This comes on the heels of President Trump's decision to impose a new 25% tariff on steel imports from the EU and a 10% tariff on imported aluminum.
As many are aware, President Trump has been threatening to impose a new 20% tariff on all cars imported from the EU, which would hit manufacturers like Fiat Chrysler, Volkswagen, Mercedes-Benz (Daimler), BMW, and Audi, among others. The president is looking for the EU to drop duties on U.S cars, characterizing those tariffs as unfair trade practices.
With the EU not budging on its new tariffs, it now seems likely that the next retaliatory move will be the implementation of the American tariff on EU car manufacturers. Whether the president will stick with that 20% figure or bump it upward, back toward the original 25% level, is less certain.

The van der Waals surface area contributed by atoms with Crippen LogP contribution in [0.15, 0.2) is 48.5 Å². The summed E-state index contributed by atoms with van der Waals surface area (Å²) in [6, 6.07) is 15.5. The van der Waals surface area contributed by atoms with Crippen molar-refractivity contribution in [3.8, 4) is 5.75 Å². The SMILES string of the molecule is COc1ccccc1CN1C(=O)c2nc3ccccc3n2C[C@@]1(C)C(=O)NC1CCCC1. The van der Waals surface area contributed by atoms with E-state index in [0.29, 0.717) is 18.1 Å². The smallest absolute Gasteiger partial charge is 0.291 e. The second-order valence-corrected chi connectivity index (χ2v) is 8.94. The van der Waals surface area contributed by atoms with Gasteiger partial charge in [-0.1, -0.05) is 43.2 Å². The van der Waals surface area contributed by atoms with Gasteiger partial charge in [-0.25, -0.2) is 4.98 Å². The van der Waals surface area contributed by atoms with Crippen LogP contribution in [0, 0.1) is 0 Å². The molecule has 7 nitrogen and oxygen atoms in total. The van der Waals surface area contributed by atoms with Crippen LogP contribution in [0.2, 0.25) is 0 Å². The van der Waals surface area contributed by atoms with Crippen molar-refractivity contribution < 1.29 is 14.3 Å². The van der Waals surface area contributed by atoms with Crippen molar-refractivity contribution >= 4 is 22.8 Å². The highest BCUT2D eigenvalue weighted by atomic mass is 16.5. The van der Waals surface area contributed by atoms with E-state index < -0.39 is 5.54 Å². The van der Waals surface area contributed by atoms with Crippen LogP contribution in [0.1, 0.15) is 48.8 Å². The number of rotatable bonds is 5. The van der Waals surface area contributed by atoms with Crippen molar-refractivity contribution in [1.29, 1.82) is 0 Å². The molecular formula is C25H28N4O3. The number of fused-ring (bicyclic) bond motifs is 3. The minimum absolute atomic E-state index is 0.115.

As for HOG, the company says that it does not plan to raise prices to offset the higher costs. Doing so, it believes, would have longer-term ramifications that could leave a lasting negative impact on its business. So, in the near-term, HOG will bear the brunt of the new tariffs. The company estimates that the tariffs will have an impact of $90-$100 mln in costs on an annualized basis.
The company does have a plan in place, though, to at least ease the tariff burden. HOG will be shifting its production of motorcycles destined for the EU from U.S. facilities to international facilities. Ramping up production at these facilities will, of course, require new investments and may take 9-18 months to fully complete.
Not surprisingly, the stock is sinking lower with this news, currently down over 5%. There is a key support level at $40 -- an area traders and investors should monitor closely. All in all, the situation obviously isn't ideal for HOG, but if sales in the U.S. -- by far its largest market -- can rebound and if it can continue to grow in other un-tapped international markets, then perhaps the impact can be mitigated.